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Court Rules Utilization Review Nurses Eligible for Overtime Compensation

Yesterday, a federal court ruled that Liberty Mutual’s utilization review nurses are entitled to overtime compensation because, despite their receiving salaries, Liberty Mutual has failed to show that these nurses meet the requirements of either the Fair Labor Standards Act’s (FLSA’s) administrative or professional exemptions.  This holding is a significant victory for the nurses.  The Judge followed a decision previously obtained by Nichols Kaster, LLP on behalf of other utilization review nurses in Clark v. Centene Co. of Tex., L.P., 656 F. App’x 688 (5th Cir. July 22, 2016)

Liberty Mutual’s utilization review nurses spend their workdays sitting at computers, reviewing requests for medical services relating to workers compensation.  Last summer, both the nurses and Liberty Mutual filed motions asking the Judge to rule in their favor based on the evidence.  Liberty Mutual argued it properly classified its utilization review nurses as exempt and ineligible for overtime time.  The nurses challenged Liberty Mutual’s defenses by arguing that they do not qualify for the exemptions because, despite holding RN licenses, these nurses do not engage in bed-side clinical nursing.  Their job is to review medical authorization requests against well-established guidelines to determine whether the criteria for medical necessity is met.   The nurses also pointed to standard accreditation guidelines and industry practices that illustrate utilization review work can be performed by lesser-credentialed individuals, such as licensed practice nurses.  Finally, the nurses established that utilization review does not relate the administration of Liberty Mutual’s general business operations or require the nurses exercise discretion and independent judgment with respect to matters of significance.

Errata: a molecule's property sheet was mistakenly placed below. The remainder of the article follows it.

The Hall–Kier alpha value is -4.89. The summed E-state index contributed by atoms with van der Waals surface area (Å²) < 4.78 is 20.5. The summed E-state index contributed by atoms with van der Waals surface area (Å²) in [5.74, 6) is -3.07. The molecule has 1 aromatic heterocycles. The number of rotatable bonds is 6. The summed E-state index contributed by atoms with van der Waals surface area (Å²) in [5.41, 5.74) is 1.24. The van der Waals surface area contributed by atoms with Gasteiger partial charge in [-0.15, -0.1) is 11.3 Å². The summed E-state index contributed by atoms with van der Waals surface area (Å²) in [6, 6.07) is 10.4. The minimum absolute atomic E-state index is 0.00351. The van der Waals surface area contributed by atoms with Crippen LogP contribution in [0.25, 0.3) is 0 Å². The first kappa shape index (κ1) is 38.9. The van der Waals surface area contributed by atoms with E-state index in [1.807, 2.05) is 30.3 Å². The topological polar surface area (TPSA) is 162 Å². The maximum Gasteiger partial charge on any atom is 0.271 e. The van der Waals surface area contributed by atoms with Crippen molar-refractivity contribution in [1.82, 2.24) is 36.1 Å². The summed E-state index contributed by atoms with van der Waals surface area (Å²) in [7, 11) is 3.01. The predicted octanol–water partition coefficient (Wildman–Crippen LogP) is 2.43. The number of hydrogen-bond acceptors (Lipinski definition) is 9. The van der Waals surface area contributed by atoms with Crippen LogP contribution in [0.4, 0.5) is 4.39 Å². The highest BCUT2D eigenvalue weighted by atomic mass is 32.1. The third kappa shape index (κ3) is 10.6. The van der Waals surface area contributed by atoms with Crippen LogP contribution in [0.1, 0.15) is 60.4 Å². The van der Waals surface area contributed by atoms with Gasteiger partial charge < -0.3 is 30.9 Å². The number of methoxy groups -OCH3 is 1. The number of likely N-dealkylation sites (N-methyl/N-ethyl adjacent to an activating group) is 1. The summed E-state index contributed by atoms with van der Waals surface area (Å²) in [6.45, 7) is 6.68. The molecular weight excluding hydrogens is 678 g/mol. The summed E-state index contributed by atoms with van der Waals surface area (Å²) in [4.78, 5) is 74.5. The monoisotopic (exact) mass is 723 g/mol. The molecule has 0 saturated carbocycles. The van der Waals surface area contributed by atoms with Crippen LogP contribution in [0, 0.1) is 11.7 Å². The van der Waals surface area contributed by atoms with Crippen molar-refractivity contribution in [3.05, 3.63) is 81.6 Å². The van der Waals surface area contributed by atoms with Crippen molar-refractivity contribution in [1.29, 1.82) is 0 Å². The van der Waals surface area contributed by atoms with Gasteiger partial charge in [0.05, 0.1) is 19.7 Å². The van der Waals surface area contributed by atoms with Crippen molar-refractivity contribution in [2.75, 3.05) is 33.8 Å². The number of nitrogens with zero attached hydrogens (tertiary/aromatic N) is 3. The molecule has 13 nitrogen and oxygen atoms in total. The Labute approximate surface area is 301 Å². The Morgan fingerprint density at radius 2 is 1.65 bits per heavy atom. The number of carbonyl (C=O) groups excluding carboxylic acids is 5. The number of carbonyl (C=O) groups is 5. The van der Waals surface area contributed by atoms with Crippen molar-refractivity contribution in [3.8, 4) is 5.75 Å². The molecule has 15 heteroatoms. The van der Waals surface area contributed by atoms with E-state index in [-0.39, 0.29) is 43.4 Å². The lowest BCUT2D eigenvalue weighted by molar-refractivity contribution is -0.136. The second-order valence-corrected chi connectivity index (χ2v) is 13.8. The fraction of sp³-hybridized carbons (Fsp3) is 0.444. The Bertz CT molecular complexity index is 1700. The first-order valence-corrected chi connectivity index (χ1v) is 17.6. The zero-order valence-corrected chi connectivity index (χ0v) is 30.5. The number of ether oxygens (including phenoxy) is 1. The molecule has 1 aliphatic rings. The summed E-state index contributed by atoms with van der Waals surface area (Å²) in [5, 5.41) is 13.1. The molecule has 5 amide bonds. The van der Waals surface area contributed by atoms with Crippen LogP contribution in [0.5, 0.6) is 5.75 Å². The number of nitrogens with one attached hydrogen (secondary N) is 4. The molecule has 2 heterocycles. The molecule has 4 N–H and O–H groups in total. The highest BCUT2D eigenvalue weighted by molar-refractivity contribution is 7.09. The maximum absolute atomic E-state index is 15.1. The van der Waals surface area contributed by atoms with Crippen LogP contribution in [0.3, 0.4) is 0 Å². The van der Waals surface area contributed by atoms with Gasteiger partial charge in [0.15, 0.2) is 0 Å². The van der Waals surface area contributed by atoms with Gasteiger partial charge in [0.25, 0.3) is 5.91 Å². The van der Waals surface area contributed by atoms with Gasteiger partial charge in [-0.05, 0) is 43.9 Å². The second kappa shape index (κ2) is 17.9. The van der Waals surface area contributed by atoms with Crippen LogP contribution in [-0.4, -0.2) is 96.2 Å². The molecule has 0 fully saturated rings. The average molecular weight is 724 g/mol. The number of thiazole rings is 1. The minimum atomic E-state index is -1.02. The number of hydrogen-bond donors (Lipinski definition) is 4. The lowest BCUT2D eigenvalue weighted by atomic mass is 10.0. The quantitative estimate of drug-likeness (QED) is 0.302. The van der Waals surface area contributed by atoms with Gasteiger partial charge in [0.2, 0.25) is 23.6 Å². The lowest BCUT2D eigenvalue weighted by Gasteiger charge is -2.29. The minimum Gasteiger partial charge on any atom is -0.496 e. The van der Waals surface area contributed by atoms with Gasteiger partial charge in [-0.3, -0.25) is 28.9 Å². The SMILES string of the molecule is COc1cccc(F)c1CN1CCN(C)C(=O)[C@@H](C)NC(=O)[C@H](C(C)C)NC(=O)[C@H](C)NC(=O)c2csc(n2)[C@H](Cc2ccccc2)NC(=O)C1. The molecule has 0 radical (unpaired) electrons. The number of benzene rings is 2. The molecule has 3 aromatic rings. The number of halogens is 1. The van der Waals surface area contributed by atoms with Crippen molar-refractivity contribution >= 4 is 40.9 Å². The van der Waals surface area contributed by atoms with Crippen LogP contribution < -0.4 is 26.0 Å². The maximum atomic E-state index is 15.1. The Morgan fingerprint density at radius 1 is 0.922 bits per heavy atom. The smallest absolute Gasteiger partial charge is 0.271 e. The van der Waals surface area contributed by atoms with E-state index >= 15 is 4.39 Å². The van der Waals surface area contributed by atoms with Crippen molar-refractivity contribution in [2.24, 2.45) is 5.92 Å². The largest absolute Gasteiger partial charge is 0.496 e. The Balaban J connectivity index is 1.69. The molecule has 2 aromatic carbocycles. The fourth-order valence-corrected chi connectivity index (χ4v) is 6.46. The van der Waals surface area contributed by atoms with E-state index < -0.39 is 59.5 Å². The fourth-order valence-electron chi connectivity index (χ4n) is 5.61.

The court agreed with the nurses on all elements of Liberty Mutual’s defenses.  The court found the utilization review process to require the “performance of routine mental . . . work,” and likened it to inspection-type duties, which is traditionally considered non-exempt under the regulations.  The court further found that “Plaintiffs relied on guidelines rather than their own judgement, wisdom, and training to determine whether treatment requests were medically necessary.”  These rulings permit the nurses to obtain backpay at the applicable overtime rate for all hours they worked over forty during relevant workweeks. 

“Our clients are pleased with the Court’s order, which is premised on a careful analysis of the nurses’ actual job duties,” remarked Rebekah Bailey of Nichols Kaster, PLLP who represents plaintiffs.  “We are looking forward to presenting evidence at trial of the strict production requirements Liberty Mutual imposes upon its utilization review nurses and the very long and stressful hours these nurses work as a result.”

The court scheduled a telephone conference with the parties on April 1, 2019 to discuss next steps.  A trial date has not yet been set.  The case is styled Rego v. Liberty Mutual Managed Care, LLC, Case No. 17-cv-00066 (E.D. Wis.). 

Photo by Luis Melendez on Unsplash